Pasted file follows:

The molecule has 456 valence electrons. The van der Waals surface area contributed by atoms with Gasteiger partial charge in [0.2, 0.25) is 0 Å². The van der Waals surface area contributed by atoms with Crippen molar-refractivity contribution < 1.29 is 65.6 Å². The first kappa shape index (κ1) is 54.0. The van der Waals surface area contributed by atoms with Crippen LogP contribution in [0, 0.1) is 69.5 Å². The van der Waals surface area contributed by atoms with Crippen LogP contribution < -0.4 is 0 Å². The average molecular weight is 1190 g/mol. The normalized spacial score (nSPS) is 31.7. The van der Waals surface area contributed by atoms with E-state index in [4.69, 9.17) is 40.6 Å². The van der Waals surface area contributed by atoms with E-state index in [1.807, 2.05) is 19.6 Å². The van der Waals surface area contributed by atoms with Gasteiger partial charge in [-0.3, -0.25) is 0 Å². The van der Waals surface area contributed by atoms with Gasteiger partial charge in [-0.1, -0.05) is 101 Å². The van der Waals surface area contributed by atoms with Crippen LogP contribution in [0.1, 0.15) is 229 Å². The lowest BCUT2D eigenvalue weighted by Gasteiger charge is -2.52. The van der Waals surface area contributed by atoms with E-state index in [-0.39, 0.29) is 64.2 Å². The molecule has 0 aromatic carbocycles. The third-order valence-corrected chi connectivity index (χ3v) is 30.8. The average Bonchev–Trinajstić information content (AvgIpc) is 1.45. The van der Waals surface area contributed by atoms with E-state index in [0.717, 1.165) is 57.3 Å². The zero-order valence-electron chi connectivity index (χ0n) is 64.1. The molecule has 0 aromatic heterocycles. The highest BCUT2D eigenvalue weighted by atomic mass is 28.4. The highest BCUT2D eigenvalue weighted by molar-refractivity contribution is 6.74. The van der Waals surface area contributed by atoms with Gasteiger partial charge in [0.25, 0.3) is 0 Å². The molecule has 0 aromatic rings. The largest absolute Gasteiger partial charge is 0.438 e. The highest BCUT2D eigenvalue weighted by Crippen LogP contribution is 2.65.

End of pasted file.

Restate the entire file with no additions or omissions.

The molecule has 456 valence electrons. The van der Waals surface area contributed by atoms with Gasteiger partial charge in [0.2, 0.25) is 0 Å². The van der Waals surface area contributed by atoms with Crippen molar-refractivity contribution < 1.29 is 65.6 Å². The first kappa shape index (κ1) is 54.0. The van der Waals surface area contributed by atoms with Crippen LogP contribution in [0, 0.1) is 69.5 Å². The van der Waals surface area contributed by atoms with Crippen LogP contribution < -0.4 is 0 Å². The average molecular weight is 1190 g/mol. The normalized spacial score (nSPS) is 31.7. The van der Waals surface area contributed by atoms with E-state index in [4.69, 9.17) is 40.6 Å². The van der Waals surface area contributed by atoms with E-state index in [1.807, 2.05) is 19.6 Å². The van der Waals surface area contributed by atoms with Gasteiger partial charge in [-0.3, -0.25) is 0 Å². The van der Waals surface area contributed by atoms with Gasteiger partial charge in [-0.1, -0.05) is 101 Å². The van der Waals surface area contributed by atoms with Crippen LogP contribution in [0.1, 0.15) is 229 Å². The lowest BCUT2D eigenvalue weighted by Gasteiger charge is -2.52. The van der Waals surface area contributed by atoms with E-state index in [-0.39, 0.29) is 64.2 Å². The molecule has 0 aromatic carbocycles. The third-order valence-corrected chi connectivity index (χ3v) is 30.8. The average Bonchev–Trinajstić information content (AvgIpc) is 1.45. The van der Waals surface area contributed by atoms with E-state index in [0.717, 1.165) is 57.3 Å². The zero-order valence-electron chi connectivity index (χ0n) is 64.1. The molecule has 0 aromatic heterocycles. The highest BCUT2D eigenvalue weighted by atomic mass is 28.4. The highest BCUT2D eigenvalue weighted by molar-refractivity contribution is 6.74. The van der Waals surface area contributed by atoms with Gasteiger partial charge in [0.25, 0.3) is 0 Å². The molecule has 0 aromatic rings. The largest absolute Gasteiger partial charge is 0.438 e. The highest BCUT2D eigenvalue weighted by Crippen LogP contribution is 2.65.